Phase 1 of construction on the city is expected to be completed in 2023, and will include roads, a hospital, residences, hotels, a police station, a waste facility, a school, and a solar power plant. The entire city is expected to be finished around 2029. The city’s economy will be facilitated by Akon’s cryptocurrency “Akoin,” which runs on the Stellar blockchain. Stellar is a crypto ecosystem that includes its own cryptocurrency XLM, and also allows for the development of other projects, such as decentralized exchanges and additional currencies like Akoin. Banks around the world have also been considering using the Stellar blockchain for stablecoin deployment. 

Akon believes that cryptocurrency is the solution to the corruption problems that create widespread inequality in Africa because the blockchain provides a record that would make corruption extremely obvious if it were to take place. With an independent cryptocurrency, governments are unable to print money and devalue the currency, and the control of the money is decentralized.

In an interview with TMZ last year, Akon compared the vision that he has for the city with the fictional “Wakanda” from the movie Black Panther.

“This movie literally made an idea of what Africa could really be. It’s just ironic that I was already working on this before the movie came out, but it’s something that helped me a lot when I was trying to explain to explain to people what I was trying to do,” Akon said.

The city’s crypto-economic system will also solve many problems specific to the developing world, like instantly calculating conversation rates for currencies, which is often an obstacle because there are so many different regional currencies and methods of trade. In some cases, people even use prepaid cellphone minutes as a currency because it is easier to use and exchange than traditional currencies. Akon says that the Akoin wallet will allow users to trade between cryptocurrencies, fiat currencies, and cellphone minutes instantly without having to go through a major exchange using Atomic Swap technology. The app will also teach users to become more familiar with the technology in general.

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Animals

Pigs Have the Smarts to Play Video Games and Use Joysticks, Study Shows

Elias Marat

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For those of us who belong to the millennial or “zoomer” generations – basically anyone from teens to those in their early 40s – it’s safe to assume that we’ve had at least some experience with videogames, whether it was jumping on turtles in the original Super Mario Bros, grinding rails in Tony Hawk Pro Skater, capping zombies in Resident Evil, or dancing with mates in Fortnite.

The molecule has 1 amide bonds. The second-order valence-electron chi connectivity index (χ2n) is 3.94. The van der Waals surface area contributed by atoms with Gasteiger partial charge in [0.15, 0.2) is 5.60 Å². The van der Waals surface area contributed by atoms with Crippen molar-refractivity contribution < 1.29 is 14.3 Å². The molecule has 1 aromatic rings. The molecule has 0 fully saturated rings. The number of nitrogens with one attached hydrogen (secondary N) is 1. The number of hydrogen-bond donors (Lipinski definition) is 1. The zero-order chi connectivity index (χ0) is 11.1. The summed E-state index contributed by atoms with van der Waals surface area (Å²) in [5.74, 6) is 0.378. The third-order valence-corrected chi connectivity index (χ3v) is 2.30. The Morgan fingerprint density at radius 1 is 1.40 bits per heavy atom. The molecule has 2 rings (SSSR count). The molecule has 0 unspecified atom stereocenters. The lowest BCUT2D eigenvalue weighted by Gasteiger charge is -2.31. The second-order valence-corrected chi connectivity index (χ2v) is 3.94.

Indeed, there’s a certain joy and sense of satisfaction we get after clearing a particularly tough level, opponent, or obstacle –  which, in some cases, can make us feel pretty smart.

However, as it turns out, even a pig can play video games – and may actually enjoy them. (Although we can assume that pigs may wince at the sight of Angry Birds inflicting wanton destruction on the bad piggies and their fortresses.)

We’ve long known that swine are quite intelligent creatures. But as BBC reports, a scientific study has found that pigs do possess the mental capacity to play video games, and just a bit of training can equip them with the skills to do so.

In the new study, published in the journal Frontiers in Psychology by researchers from Purdue University and Comparitive Cognition Project, four hogs – Ebony, Hamlet, Ivory and Omelette – were trained to manipulate an arcade-style joystick to steer an on-screen cursor into walls with only their snouts.

Each time the pigs beat a “level,” they were then given a snack as a reward.

The paper notes that prior studies had already discovered that pigs “could solve multiple choice problems.” However, the discovery that the pigs understood the connection between the stick and the game “is no small feat” – especially because pigs are far-sighted and don’t have hands or thumbs.

Impressively, the pigs were even happy to play the game even when the food reward dispenser broke – largely because they enjoyed the social contact and encouraging words from the researchers.

The competency of the gaming pigs varied, with one pig proving to be a much keener gamer than the others.

While we can’t expect that the pigs will be able to beat the epic “A Quiet Exit” mission in Metal Gear Solid V or the infamous train scene in Grand Theft Auto: San Andreas, the fact remains that pigs can play video games.